David Carter, Yvonne Cook & Ryan Hamel, Kansas State University

F1    Clean Renewable Energy is a Terrible Thing to Waste
Renewable energy installations at the distributed scale within Midwestern farms have increased in popularity due to increased incentives and depreciation benefits which make solar PV systems in particular comparable to grid sourced electricity. We will present the on-farm energy auditing process, and give examples of energy savings and payback period for several real scenarios before a farm moves toward installation of a renewable energy system.
Chad Martin, Purdue University

F2    Corporate Sector Solar Photovoltaics (PV) Diffusion: Determinants and Barriers of Innovation Adoption
Diffusion of renewable energy technologies (RET’s) have been met with mixed levels of success among energy consumers, especially in Wisconsin.  While ongoing research continues to focus on domestic, industrial, and transportation sectors of energy consumers, it is still unclear what specific factors are driving or inhibiting diffusion of different RET’s in business establishments.  For this study, we examine factors that influence adoption dynamics of solar PV innovations, and barriers.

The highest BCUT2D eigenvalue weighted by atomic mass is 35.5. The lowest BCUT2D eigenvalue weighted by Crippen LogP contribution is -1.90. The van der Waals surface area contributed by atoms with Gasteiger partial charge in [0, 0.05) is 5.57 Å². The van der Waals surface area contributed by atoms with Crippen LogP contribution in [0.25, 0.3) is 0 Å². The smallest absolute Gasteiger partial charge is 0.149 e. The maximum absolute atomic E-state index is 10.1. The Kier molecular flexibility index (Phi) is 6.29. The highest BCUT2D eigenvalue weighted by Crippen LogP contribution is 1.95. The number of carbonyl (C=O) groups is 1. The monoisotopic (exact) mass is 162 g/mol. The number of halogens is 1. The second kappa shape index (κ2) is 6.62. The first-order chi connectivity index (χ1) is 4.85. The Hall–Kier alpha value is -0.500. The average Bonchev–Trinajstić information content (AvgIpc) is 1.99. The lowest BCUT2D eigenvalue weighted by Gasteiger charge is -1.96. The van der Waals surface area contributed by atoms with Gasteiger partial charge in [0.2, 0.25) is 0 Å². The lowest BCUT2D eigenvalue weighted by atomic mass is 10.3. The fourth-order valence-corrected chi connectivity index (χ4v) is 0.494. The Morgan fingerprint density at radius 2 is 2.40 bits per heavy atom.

Jacob Slattery, University of Wisconsin-Stevens Point

F3    Solar Economics and Working Smarter with Creative Commons
The economics of solar electric systems varies by location, policies, costs etc. Yet the concepts of making these analysis don't vary.  Nebraska Extension has taken advantage of the creative commons concept to provide Nebraska branded information based content developed by Extension professionals in Ohio and Wyoming. We will cover both Solar Electric Investment Analysis and the ease of re-branding exceptional content for use in your state, bringing resource to your clientele.